Pujols seems to be one hell of a nice guy. His Family Foundation raises awareness for Down Syndrome and money for the poor in the Dominican Republic. I’m genuinely impressed with his obvious sincerity when it comes to helping others, but the way he’s using God as some sort of factor/arbitrator in contract negotiations is truly bizarre.

However, let’s say for the sake of argument there is a God and that bestowing a lucrative baseball contract on Albert Pujols is part of the plan. The obvious argument would be to say why would God see fit to bless Pujols with so many riches, a wonderful family and a great career, and yet allow drug addled mentally unbalanced parents to bring a child into the world (for example)?

A believer’s response might be to say that God works in mysterious ways. A believer may even go on about the trials and tribulations he or she had endured growing up. But the mysterious ways argument is no argument at all. It’s a way of stopping all dialogue.

Anyhow, let’s step away from speculating what Albert Pujols and God discuss in order to more fully explore this phenomenon of invoking God in the way I’ve been discussing.

According to the Bible, “God created man in his own image” (Genesis 1:27); it reaffirms this after the apple incident: “men, who have been made in the likeness of God” (James 3:9), and then once again for good measure: “he is the image and glory of God”( 1 Corinthians 11:7). Based on this fact, it’s not a stretch to imagine that if we’re made in God’s image some of our greatest virtues and most noble qualities are things that God has down. Take reason for example. God would make Ghandi and Mother Theresa look unreasonable. If we agree with this, we can dispense with the “God works in mysterious ways” argument as merely a means of obfuscation and move onto some other formulation of why the world around us is as so.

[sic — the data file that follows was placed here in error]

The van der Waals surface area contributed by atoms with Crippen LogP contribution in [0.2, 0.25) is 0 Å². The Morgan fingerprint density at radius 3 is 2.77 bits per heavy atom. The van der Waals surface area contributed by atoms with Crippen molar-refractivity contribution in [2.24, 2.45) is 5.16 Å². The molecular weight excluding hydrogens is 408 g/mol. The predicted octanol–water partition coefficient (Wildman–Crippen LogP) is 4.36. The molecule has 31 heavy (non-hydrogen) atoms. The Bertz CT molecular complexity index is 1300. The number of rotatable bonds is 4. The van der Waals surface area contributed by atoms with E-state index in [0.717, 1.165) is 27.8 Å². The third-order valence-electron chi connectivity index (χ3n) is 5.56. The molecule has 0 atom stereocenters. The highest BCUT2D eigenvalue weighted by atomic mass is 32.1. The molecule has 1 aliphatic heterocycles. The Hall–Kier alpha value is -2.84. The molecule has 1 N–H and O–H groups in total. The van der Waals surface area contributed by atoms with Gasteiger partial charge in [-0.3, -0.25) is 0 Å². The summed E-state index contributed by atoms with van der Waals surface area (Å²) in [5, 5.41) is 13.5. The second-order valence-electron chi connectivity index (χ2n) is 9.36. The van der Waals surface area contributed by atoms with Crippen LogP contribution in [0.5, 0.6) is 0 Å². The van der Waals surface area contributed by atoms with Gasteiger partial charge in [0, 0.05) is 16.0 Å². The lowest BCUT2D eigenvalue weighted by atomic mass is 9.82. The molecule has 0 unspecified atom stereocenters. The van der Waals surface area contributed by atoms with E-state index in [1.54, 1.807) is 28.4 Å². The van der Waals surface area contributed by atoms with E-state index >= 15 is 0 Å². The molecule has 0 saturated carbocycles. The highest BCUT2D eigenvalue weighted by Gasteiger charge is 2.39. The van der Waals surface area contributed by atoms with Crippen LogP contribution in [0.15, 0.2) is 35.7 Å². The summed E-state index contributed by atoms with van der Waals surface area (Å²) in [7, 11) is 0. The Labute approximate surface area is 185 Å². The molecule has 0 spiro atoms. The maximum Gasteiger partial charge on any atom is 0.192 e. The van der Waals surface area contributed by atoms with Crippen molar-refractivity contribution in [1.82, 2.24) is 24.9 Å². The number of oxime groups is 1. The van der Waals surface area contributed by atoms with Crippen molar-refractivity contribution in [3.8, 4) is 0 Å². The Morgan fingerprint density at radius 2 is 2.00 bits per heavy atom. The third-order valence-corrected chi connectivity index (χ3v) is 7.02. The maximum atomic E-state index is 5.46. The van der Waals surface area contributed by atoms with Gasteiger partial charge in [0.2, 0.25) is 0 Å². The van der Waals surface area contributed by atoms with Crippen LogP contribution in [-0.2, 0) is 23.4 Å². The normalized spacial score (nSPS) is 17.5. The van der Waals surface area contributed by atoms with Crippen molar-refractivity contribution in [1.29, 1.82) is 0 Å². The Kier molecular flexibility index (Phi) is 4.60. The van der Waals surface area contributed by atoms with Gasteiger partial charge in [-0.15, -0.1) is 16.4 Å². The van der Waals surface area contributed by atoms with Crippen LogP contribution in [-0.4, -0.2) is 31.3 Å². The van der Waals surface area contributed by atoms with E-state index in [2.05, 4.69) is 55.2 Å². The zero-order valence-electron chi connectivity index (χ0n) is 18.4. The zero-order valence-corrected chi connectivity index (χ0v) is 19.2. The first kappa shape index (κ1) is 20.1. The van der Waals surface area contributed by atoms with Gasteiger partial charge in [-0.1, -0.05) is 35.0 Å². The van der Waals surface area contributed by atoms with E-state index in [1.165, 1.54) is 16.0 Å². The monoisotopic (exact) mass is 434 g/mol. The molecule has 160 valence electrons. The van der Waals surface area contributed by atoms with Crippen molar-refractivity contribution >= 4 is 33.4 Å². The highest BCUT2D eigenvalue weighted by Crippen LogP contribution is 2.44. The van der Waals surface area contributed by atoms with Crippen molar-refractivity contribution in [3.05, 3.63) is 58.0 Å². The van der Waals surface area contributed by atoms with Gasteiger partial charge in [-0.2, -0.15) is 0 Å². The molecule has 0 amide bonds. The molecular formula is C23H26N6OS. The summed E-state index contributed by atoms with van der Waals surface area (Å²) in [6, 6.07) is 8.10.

For the sake of discussion, let’s base that other formulation on what the German philosopher Immanuel Kant’s called a categorical imperative. A categorical imperative can be thought of as a duty established by reason, and it can be summarized in the following three points:

“Act only according to that maxim whereby you can at the same time will that it should become a universal law;” (Act in a way that you think everyone should act.)

“Act in such a way that you treat humanity, whether in your own person or in the person of any other, never merely as a means to an end, but always at the same time as an end;” (Treat people equally.)

“Therefore, every rational being must so act as if he were through his maxim always a legislating member in the universal kingdom of ends.” (Reasonable people are able to figure out whether an argument is moral or not through reason alone. As a result, all reasonable people should conclude the same moral laws.)

Now granted, I understand that some will make the argument that God isn’t bound by rules that man/woman has delineated. But we did agree that God was reasonable, and we are told that we’re made in his image, so it’s reasonable to assume that God would use a more sophisticated version of whatever form of morality we, as his reflection, could come up with.